The corner of Bucky's mouth twists and he adds, "Rich idiot that walked by us must've been wearing whatever he wore, came with him." He rubs at his temple with the heel of his left hand. "Bastard's God-damned lucky he's not dead now."

"Wasn't luck," Steve says, and this time Bucky actually laughs. It's ragged and derisive, but it's a laugh.

Then he says, "Fuck," and pinches the bridge of his nose. Steve puts his sketchpad down and flips the cover back over.

"Do we need to go home?" he asks, and Bucky shakes his head, more denial of the question than an answer.

"I don't know," he says. He drops his hand and looks up; then he says, "Actually right now I . . .need you to come here."

Steve shifts so he can move over, starts before Bucky even finishes the request. It's still rare enough Bucky can actually say something like that, instead of having to wait for Steve to offer. Steve settles himself in the corner between wall and armchair and then picks up the kitten to put her on the other side, get her out of the way so Bucky can move and settle himself where he wants, which ends up being with his back to Steve's chest. He catches Steve's hands in each of his, interlacing their fingers and then bringing them together, resting his forehead against them. Steve rests his against Bucky's spine.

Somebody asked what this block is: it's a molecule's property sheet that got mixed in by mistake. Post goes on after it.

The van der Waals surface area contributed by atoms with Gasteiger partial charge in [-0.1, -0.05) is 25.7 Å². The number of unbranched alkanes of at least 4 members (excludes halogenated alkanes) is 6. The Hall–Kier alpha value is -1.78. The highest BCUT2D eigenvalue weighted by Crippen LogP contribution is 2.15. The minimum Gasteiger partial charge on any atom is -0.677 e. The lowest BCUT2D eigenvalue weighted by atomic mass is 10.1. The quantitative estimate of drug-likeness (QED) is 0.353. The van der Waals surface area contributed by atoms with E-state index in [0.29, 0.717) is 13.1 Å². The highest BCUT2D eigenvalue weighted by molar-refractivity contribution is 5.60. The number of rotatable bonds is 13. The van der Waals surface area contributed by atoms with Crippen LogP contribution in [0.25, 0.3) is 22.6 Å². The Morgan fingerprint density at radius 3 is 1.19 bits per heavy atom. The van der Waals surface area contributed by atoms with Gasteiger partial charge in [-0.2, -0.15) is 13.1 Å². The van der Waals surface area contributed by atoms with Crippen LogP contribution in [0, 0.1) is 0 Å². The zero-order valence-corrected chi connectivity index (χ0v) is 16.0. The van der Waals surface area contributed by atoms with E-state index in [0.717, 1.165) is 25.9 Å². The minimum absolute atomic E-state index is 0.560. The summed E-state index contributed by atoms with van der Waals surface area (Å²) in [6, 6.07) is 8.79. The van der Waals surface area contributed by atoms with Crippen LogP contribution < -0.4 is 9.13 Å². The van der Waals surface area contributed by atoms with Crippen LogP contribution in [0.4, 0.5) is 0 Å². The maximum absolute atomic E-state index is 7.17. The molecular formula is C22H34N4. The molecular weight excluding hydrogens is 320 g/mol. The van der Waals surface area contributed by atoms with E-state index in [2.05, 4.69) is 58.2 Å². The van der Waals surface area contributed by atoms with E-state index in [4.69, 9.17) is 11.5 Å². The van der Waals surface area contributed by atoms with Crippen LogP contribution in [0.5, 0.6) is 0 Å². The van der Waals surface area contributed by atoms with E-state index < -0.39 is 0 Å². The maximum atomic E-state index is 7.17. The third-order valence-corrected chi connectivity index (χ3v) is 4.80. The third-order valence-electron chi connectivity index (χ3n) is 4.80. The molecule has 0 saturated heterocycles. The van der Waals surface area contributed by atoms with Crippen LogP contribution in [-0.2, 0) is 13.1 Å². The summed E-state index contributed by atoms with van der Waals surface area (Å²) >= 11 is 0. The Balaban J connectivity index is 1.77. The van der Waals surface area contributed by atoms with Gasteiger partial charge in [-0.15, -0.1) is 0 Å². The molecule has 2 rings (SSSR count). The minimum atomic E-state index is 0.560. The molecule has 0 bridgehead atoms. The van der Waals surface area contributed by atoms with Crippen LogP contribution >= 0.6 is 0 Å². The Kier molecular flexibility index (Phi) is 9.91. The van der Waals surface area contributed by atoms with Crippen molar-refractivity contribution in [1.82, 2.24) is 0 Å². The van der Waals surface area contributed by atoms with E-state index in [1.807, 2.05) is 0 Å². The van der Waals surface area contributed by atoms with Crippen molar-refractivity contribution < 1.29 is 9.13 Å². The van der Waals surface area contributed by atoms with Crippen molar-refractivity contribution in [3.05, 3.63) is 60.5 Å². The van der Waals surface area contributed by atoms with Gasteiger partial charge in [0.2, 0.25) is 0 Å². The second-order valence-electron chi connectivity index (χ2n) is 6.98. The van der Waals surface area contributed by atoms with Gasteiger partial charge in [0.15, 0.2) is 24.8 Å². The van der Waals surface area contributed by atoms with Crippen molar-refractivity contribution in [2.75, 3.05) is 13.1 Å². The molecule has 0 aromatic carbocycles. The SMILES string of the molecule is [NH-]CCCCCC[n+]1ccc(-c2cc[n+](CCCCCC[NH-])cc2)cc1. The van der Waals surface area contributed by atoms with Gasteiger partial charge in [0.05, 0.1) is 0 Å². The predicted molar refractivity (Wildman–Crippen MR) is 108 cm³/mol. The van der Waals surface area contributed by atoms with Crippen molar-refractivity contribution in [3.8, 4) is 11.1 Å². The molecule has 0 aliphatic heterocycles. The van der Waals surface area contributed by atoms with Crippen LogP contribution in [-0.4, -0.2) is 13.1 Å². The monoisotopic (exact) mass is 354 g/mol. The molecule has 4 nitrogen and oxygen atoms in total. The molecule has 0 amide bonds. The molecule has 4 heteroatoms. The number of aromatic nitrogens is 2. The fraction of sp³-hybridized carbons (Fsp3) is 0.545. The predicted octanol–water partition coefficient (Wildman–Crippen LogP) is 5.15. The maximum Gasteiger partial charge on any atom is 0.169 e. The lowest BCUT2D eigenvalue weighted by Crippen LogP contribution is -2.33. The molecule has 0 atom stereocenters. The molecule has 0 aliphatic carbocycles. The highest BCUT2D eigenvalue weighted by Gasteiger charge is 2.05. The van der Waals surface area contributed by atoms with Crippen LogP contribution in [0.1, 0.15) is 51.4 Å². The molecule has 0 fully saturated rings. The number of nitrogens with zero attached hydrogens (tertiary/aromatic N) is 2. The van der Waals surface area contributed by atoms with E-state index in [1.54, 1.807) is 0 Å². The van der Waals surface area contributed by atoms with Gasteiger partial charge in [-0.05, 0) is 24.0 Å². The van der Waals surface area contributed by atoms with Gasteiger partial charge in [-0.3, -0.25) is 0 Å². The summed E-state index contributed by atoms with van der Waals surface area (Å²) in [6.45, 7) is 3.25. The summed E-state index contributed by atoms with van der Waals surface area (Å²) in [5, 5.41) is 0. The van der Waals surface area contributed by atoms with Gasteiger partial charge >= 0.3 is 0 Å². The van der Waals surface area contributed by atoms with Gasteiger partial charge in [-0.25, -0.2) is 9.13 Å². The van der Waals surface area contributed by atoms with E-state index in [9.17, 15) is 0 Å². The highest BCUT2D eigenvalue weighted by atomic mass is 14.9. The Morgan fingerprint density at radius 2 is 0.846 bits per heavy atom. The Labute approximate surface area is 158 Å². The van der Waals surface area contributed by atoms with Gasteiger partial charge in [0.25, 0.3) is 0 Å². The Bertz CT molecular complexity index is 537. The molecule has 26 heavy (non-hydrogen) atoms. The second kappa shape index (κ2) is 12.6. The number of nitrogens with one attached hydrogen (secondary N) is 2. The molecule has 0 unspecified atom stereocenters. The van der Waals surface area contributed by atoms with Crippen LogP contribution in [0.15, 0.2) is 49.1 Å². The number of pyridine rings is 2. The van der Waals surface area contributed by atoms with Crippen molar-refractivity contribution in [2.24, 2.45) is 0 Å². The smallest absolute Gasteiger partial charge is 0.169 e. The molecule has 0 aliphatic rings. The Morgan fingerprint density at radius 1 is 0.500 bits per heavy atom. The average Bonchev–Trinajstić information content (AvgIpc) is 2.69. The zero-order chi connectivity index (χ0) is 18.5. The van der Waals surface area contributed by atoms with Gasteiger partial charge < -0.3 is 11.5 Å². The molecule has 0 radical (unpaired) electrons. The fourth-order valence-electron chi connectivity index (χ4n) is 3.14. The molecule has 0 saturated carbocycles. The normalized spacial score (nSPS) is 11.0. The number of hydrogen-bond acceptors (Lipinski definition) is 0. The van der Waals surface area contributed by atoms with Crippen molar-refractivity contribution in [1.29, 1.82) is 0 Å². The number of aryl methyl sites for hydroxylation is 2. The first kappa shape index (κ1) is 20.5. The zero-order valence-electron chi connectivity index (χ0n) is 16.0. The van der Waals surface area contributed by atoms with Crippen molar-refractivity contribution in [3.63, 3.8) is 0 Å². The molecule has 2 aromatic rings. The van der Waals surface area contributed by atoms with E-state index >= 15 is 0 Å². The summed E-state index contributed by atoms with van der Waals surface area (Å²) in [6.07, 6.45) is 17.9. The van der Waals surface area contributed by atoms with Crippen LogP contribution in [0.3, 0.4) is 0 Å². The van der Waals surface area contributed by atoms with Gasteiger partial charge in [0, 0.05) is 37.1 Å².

After a few minutes Steve says, "You know, if you can figure out which cologne it is, I'm pretty sure we could get Tony to buy out the company and get rid of the formula."

Bucky laughs, a little helplessly. "Fuck," he says. "He probably would, too."

There's a protesting meow and Steve feels the touch of pin-prick claws as Abrikoska climbs over his thigh and gets close enough to bump her head against Bucky's waist.

"I'll think about it," Bucky says, sourly. He lets go of Steve's left hand and rests his on the kitten, who doesn't seem to mind, but settles down on Steve's leg to purr. "Christ," he says, and some of the tension goes out of him. A little. "I feel like shit."

Steve rests his free hand against Bucky's back, applying gentle pressure to the twisted up muscles in and around the anchor for his arm. He considers pointing out what Bucky just managed to do, in leaving, in coming back here, because especially given the cause . . . but then figures if he was having trouble finding that comforting before, Bucky definitely won't care now. Instead, he says, "Missed a couple good stories," in a conversational kind of way.

Bucky's next breath is careful and slow and relaxes a little more again on the exhale. "Yeah?" he says, carefully. "So tell me."